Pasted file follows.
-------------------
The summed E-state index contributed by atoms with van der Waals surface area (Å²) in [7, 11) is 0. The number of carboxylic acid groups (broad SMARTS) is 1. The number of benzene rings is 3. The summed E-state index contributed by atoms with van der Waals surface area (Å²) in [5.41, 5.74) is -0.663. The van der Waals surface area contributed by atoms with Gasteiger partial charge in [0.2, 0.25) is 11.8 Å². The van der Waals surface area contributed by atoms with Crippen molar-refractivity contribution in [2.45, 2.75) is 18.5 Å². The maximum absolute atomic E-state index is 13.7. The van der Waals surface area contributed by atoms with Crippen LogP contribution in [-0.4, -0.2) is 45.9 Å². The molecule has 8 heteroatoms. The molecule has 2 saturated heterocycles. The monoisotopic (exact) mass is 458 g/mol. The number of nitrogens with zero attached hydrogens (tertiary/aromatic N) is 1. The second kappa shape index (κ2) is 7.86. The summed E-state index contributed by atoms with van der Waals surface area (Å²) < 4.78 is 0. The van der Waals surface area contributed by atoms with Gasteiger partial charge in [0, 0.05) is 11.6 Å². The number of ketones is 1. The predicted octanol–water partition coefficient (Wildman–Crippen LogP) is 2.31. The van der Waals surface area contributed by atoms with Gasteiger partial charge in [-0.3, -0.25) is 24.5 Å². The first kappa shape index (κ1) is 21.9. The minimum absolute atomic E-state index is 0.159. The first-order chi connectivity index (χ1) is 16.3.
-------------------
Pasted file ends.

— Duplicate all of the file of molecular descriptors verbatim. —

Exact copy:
The summed E-state index contributed by atoms with van der Waals surface area (Å²) in [7, 11) is 0. The number of carboxylic acid groups (broad SMARTS) is 1. The number of benzene rings is 3. The summed E-state index contributed by atoms with van der Waals surface area (Å²) in [5.41, 5.74) is -0.663. The van der Waals surface area contributed by atoms with Gasteiger partial charge in [0.2, 0.25) is 11.8 Å². The van der Waals surface area contributed by atoms with Crippen molar-refractivity contribution in [2.45, 2.75) is 18.5 Å². The maximum absolute atomic E-state index is 13.7. The van der Waals surface area contributed by atoms with Crippen LogP contribution in [-0.4, -0.2) is 45.9 Å². The molecule has 8 heteroatoms. The molecule has 2 saturated heterocycles. The monoisotopic (exact) mass is 458 g/mol. The number of nitrogens with zero attached hydrogens (tertiary/aromatic N) is 1. The second kappa shape index (κ2) is 7.86. The summed E-state index contributed by atoms with van der Waals surface area (Å²) < 4.78 is 0. The van der Waals surface area contributed by atoms with Gasteiger partial charge in [0, 0.05) is 11.6 Å². The number of ketones is 1. The predicted octanol–water partition coefficient (Wildman–Crippen LogP) is 2.31. The van der Waals surface area contributed by atoms with Gasteiger partial charge in [-0.3, -0.25) is 24.5 Å². The first kappa shape index (κ1) is 21.9. The minimum absolute atomic E-state index is 0.159. The first-order chi connectivity index (χ1) is 16.3.